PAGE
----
Term 1, Legal Studies, 2013
In Australia’s ever growing business economy, contracts are becoming more evident in enforcing promises between parties. From contracts involving informal agreements (buying food from your local supermarket) to written documents concerning a legally binding agreement (buying and selling a block of land), contracts are in practically every concordat. The legal restrictions in relation to contract law are unclear with regards to company advertisement campaigns. The legal definition of misleading advertisements is undefined within the current Queensland Legislation, with businesses being unsure with how misleading differs from invitation to treat and puffery. This speech will therefore assess these legal terms, discuss how the punitive damages are inconsistent between cases and portray how the punishments aren’t deterring companies from producing misleading advertisement campaigns. Therefore portraying the inefficiencies within the Competition and Consumer Act (2010) (Cth), whilst providing a recommendation to improve the current contractual legislation.
The legislation in relation to misrepresentation has been a controversial topic for years, becoming more efficient only in recent times within Australia. With significant alterations to the Trade Practices Act (1974) (Cth), it was renamed under the title Competition and Consumer Act (2010) (Cth). Australian Consumer Law (Cth) is encompassed within the act under schedule 2, producing equality within terms of contract and consumer law within Australia. This new legislation is enforced by the Australian Competition and Consumer Commission (ACCC), an independent regulatory body put in place by the Government. Covering the enforcement roles of the Competition and Consumer Act (2010) (Cth) and a range of additional legislations within Australia (About the ACCC, 2011). The legislation covers all variations of advertisements including newspapers, television adverts and Internet sources to name a few. Amendments upon the Trade Practices Act (1974) (Cth) were enforced to produce a single, national law to protect consumers and ensure fair-trading in Australia.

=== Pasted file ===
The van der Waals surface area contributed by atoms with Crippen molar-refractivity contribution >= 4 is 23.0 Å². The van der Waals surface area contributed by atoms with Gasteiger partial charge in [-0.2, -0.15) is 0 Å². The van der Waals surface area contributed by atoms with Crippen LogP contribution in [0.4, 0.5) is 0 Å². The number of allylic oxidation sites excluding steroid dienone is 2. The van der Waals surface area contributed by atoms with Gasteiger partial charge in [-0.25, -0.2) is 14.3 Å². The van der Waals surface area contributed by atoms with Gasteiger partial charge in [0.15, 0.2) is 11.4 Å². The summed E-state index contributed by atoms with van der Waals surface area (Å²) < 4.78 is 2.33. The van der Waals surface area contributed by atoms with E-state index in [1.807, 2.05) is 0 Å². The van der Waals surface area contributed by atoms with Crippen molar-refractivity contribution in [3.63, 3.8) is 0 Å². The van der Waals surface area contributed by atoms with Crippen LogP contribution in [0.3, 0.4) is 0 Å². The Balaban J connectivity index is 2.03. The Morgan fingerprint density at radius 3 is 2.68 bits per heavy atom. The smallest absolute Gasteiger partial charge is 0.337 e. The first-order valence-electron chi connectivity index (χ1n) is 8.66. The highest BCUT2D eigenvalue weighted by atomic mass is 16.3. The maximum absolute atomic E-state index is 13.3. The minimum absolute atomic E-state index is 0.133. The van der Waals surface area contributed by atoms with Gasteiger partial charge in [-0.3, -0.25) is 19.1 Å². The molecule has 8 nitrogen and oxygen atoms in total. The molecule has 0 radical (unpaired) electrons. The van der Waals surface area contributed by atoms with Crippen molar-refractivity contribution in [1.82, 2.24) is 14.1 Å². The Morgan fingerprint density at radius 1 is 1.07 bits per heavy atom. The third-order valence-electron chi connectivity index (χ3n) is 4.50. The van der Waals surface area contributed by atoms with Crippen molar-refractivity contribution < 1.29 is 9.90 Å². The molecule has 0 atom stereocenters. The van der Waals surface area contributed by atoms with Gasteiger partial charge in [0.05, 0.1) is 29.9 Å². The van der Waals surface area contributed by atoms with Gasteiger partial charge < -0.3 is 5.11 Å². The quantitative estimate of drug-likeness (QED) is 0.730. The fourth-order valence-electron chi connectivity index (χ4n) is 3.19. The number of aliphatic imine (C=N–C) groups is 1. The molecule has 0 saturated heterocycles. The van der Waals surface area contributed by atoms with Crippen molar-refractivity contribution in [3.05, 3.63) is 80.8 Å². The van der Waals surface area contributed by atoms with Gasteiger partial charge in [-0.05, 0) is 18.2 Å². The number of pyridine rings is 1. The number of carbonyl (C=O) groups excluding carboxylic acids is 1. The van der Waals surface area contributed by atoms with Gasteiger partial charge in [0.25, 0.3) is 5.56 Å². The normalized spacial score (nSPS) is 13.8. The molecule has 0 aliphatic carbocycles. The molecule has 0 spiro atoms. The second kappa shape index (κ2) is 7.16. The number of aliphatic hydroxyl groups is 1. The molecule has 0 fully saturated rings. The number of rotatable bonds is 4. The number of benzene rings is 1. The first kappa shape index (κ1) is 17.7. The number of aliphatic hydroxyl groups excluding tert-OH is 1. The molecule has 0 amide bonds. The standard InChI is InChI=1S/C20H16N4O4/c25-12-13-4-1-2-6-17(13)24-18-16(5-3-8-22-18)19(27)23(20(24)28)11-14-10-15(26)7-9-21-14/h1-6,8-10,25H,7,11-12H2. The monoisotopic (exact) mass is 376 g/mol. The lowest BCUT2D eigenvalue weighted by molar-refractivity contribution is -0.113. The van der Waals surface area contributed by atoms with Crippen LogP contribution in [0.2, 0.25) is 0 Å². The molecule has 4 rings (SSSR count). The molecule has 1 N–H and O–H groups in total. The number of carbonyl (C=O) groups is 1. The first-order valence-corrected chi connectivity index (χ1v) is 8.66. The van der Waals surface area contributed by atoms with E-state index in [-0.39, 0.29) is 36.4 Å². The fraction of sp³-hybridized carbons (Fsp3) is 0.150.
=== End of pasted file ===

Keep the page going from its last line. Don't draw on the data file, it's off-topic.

The ACL introduced new consumer protections, a national product safety system and a range of new enforcement powers for the ACCC. Producing some clarity understanding of misleading advertisement laws for both Australian consumers and businesses. Implementing breaches of $1.1 million dollars for corporations and $220 000 for individuals. Whilst at the same time, the ACL introduced new remedies involving public warning notices and infringement notices (Amending Legislation, 2011). In return improving the overall effectiveness of misleading advertisement laws and regulations within Australia.
The first issue is in relation to consumers and business organisations being somewhat unclear as to the difference between the contract law terms: misleading advertisement, puffery and invitation to treat, causing the Competition and Consumer Act (2010) (Cth) to be unclear and inefficient. Invitation to treat originates from the Latin phrase invitatio ad offerendum meaning ‘inviting an offer’. In other words classified as an expression of willingness to negotiate. Puffery refers to the advertisements that rely upon exaggerations and opinions with little credible evidence to support its obnoxious claims. Whilst misleading advertisement refers to the deliberate use of false or misleading material to negatively influence the public. These contract law terms are closely linked causing confusion within the courts, consumers and also business organisations. For example, there is no legal distinction between puffery and misleading advertisements, however puffery has received some latitude to advertisers and sellers (Advertising and Selling, 2007). However as the community has different beliefs and opinions, some puffery statements could be...